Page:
If you've ever had a professional Reader's Report from somewhere like The Script Factory, Screen Agency or writing initiative, you will know you get included a one page (approximately 500 word) synopsis of your story. Except it isn't actually a synopsis: it's a BLOW BY BLOW ACCOUNT of every event in your story. If synopsis means "summary" (and it does, according to the dictionary), then this is clearly a complete misnomer.

Whatever the case, it's an accepted "type" of synopsis and I see plenty of Scribes emulating these Report-style synopses when sending them out with their scripts. My take? Don't. They are SO BORING to read. I think these type of synopses have a place in the reader's report so a scribe might see how their story has been interpreted, but a reader HATES writing them... How are they going to feel about them boomeranging back to them? If they're anything like me, they'll want to poke their eyes out. Worth risking, when there are other less irritating ways to write a synopsis? Up to you of course but I would say nein.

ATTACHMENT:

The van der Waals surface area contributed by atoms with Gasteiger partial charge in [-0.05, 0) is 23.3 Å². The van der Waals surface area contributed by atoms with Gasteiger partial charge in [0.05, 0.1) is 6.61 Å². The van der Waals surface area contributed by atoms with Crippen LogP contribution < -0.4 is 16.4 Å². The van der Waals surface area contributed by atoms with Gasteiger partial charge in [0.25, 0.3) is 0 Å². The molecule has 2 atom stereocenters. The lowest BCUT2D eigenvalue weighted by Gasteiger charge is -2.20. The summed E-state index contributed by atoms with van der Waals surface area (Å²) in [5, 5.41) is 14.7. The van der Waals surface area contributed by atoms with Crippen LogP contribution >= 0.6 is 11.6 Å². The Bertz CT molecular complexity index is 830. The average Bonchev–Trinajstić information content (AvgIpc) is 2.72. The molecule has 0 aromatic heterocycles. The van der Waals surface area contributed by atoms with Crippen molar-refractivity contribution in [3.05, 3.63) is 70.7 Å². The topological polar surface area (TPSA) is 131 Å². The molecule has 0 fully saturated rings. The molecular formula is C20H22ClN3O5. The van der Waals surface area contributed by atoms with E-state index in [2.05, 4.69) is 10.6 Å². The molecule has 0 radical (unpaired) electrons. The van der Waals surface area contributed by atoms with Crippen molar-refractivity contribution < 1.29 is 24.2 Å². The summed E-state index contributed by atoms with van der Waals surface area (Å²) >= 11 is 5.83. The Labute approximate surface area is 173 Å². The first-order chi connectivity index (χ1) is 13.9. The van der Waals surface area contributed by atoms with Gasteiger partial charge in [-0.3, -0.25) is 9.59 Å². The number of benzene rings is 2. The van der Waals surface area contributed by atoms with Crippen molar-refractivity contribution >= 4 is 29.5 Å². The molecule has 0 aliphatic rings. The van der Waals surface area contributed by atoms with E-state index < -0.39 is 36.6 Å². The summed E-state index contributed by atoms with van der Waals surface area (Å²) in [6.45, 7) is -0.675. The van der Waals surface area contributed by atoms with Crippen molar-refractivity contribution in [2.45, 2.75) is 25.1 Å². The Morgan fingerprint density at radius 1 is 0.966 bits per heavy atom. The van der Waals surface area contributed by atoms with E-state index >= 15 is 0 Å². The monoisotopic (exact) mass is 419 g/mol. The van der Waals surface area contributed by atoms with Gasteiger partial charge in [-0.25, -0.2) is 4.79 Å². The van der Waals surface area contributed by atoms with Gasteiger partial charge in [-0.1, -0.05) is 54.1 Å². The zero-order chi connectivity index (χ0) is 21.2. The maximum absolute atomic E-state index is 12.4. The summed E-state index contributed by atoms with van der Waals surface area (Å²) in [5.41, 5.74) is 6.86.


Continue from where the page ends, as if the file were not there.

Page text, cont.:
This is the kind of synopsis where the characters and scenario are outlined, yet the resolution is left hanging: maybe a bunch of questions will be at the end hinting at how it might be resolved, but you'll have to read the script to know how it ends. In other words, you might get something like this:


KATE and BEN have been going out for three years and when Ben finally proposes, instead of being pleased Kate suddenly realises how much time she has wasted on this loser. She decides to take bloody vengeance on Ben during their honeymoon, hunting him down aboard the luxury cruise liner they've boarded destined for the Carribean. Will Kate succeed in hacking her lover to bits? Will Ben escape? BLOODY HONEYMOON is the story of true love gone horribly wrong.

No that's NOT one of my specs or anyone else's, relax. I just made it up now (Thank God).